• Habitat Bogs and ponds in coniferous taiga forest. In winter flooded areas, mudflats, marshes.

  • Status Irregular non-breeding visitor in small numbers, dependent on the presence of freshwater ponds. Aruba Likely an annual migrant: 2 birds, Bubali, 23–28 Mar 2003 (SGM, CB); 2 birds, Bubali, 3–8 Aug 2003 (TDK, DFM); 1 bird, Bubali, 30 Mar 2004; 1 bird, Santa Cruz, 2–3 Apr 2004 and 1 bird, Tierra del Sol, 2–3 Apr 2004 (SGM and CB); 2 birds near Paradera, 15 Mar 2005 (SGM and CB). Curaçao An unspecified record from 1990s (J. van der Woude); 1 bird, Dam Muizenberg, 3 May 2005 (LS). One specimen 1908 (FMNH); 6 specimens, 1951 (2), 1952, 1953, 1954 (2) (ZMA). Bonaire Mostly between Sep and Feb (FCL). Two birds, Saliña Slagbaai, 30 Oct 1998 (JCL); 2 birds, Washington-Slagbaai National Park, 18 Sep 2002 (JCL, C. and C. Field) (both observations see Ligon 2006).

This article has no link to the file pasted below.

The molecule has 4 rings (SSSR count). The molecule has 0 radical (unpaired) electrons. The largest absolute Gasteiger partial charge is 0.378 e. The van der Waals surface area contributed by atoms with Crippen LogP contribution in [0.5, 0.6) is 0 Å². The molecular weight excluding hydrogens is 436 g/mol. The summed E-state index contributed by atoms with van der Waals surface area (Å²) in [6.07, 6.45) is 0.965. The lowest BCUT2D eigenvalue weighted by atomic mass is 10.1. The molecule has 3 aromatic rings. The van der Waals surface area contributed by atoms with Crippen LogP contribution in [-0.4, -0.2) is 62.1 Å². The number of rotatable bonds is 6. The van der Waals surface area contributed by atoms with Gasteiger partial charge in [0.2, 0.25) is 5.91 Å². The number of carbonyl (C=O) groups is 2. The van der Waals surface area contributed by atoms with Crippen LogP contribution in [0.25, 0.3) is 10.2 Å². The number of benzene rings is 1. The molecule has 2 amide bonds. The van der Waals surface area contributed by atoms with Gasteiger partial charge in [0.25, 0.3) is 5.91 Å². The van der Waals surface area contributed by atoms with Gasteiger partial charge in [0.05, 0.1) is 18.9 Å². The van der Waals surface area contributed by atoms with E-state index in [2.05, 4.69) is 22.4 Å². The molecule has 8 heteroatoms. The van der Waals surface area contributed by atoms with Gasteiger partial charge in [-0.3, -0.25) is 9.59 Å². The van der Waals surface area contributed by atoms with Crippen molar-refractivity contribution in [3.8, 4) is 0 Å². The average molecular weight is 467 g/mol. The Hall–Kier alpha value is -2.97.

• Taxonomy Polytypic. Ar, Cu, Bo: probably T. s. solitaria from NE North America.

Spotted Sandpiper Actitis macularius

  • Du: Amerikaanse Oeverloper Ar, Cu, Bo: Snepi barika pintá

  • Range Canada and N USA. In winter from S USA to tropical and subtropical South America and the West Indies.

  • Habitat Sandy or muddy shores of streams, lakes, ponds, seacoasts. In winter also on rocky coasts.

  • Status Regular non-breeding visitor in rather small numbers. Present throughout the year, but most numerous during migration periods and in winter. Birds in summer plumage have been recorded as early as 19 Apr (Aruba, J. Hilbrands) and as late as 7 Sep (Curaçao, E. van Campen). Aruba One specimen 1908 (FMNH); 1 specimen 1988 (ZMA). Curaçao One specimen 1930 (RMNH); 2 specimens 1892 (USNM); 12 specimens, 1951 (7), 1952, 1953, 1954 (3) (ZMA).

  • Taxonomy Monotypic.

  • Note A single bird photographed by I. Roos at Zakitó, Curaçao 13 Dec 2003, was at first tentatively identified as Wandering Tattler Heteroscelus incanus, but depicts almost certainly a Spotted Sandpiper.

Willet Catoptrophorus semipalmatus

  • Du: Willet Ar, Cu, Bo: Snepi ala di strepi

  • Range South C Canada, NC USA and from Nova Scotia south along the Atlantic coast to S Florida, Gulf coast, the West Indies. In winter along coasts of S USA, Middle America, south to C Chile and S Brazil, the West Indies.